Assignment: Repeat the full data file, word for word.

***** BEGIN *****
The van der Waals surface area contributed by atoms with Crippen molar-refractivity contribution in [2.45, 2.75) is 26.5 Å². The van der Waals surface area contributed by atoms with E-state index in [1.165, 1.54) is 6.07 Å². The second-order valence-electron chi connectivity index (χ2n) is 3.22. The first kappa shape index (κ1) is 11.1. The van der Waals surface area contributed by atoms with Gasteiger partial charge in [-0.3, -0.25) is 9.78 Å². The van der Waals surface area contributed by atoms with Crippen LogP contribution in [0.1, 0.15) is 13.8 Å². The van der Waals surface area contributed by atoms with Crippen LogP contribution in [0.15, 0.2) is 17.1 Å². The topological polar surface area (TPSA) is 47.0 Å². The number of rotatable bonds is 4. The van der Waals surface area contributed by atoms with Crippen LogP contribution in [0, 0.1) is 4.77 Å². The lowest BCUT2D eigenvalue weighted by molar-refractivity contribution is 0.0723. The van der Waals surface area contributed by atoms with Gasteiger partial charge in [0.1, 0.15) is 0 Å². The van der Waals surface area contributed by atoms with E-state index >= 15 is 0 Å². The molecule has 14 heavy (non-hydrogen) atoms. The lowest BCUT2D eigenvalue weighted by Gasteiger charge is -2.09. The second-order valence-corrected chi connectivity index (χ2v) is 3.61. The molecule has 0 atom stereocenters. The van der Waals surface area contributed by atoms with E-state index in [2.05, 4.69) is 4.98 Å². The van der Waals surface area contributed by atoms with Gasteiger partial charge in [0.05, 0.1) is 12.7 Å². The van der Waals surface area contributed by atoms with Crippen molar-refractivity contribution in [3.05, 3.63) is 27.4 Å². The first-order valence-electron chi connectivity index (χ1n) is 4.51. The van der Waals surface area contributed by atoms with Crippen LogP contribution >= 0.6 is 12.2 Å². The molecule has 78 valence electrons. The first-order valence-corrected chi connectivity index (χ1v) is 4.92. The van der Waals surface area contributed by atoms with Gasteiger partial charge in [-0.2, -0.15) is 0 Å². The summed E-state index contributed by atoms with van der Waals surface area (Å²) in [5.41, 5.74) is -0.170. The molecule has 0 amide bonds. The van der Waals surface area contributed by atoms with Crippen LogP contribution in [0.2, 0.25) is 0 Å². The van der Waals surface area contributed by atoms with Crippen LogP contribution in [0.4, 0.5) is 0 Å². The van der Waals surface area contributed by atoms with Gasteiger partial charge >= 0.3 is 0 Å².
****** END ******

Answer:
The van der Waals surface area contributed by atoms with Crippen molar-refractivity contribution in [2.45, 2.75) is 26.5 Å². The van der Waals surface area contributed by atoms with E-state index in [1.165, 1.54) is 6.07 Å². The second-order valence-electron chi connectivity index (χ2n) is 3.22. The first kappa shape index (κ1) is 11.1. The van der Waals surface area contributed by atoms with Gasteiger partial charge in [-0.3, -0.25) is 9.78 Å². The van der Waals surface area contributed by atoms with Crippen LogP contribution in [0.1, 0.15) is 13.8 Å². The van der Waals surface area contributed by atoms with Crippen LogP contribution in [0.15, 0.2) is 17.1 Å². The topological polar surface area (TPSA) is 47.0 Å². The number of rotatable bonds is 4. The van der Waals surface area contributed by atoms with Crippen LogP contribution in [0, 0.1) is 4.77 Å². The lowest BCUT2D eigenvalue weighted by molar-refractivity contribution is 0.0723. The van der Waals surface area contributed by atoms with Gasteiger partial charge in [0.1, 0.15) is 0 Å². The van der Waals surface area contributed by atoms with E-state index >= 15 is 0 Å². The molecule has 14 heavy (non-hydrogen) atoms. The lowest BCUT2D eigenvalue weighted by Gasteiger charge is -2.09. The second-order valence-corrected chi connectivity index (χ2v) is 3.61. The molecule has 0 atom stereocenters. The van der Waals surface area contributed by atoms with E-state index in [2.05, 4.69) is 4.98 Å². The van der Waals surface area contributed by atoms with Gasteiger partial charge in [0.05, 0.1) is 12.7 Å². The van der Waals surface area contributed by atoms with Crippen molar-refractivity contribution in [3.05, 3.63) is 27.4 Å². The first-order valence-electron chi connectivity index (χ1n) is 4.51. The van der Waals surface area contributed by atoms with Crippen LogP contribution >= 0.6 is 12.2 Å². The molecule has 78 valence electrons. The first-order valence-corrected chi connectivity index (χ1v) is 4.92. The van der Waals surface area contributed by atoms with Gasteiger partial charge in [-0.2, -0.15) is 0 Å². The summed E-state index contributed by atoms with van der Waals surface area (Å²) in [5.41, 5.74) is -0.170. The molecule has 0 amide bonds. The van der Waals surface area contributed by atoms with Crippen LogP contribution in [0.2, 0.25) is 0 Å². The van der Waals surface area contributed by atoms with Crippen LogP contribution in [0.4, 0.5) is 0 Å². The van der Waals surface area contributed by atoms with Gasteiger partial charge >= 0.3 is 0 Å².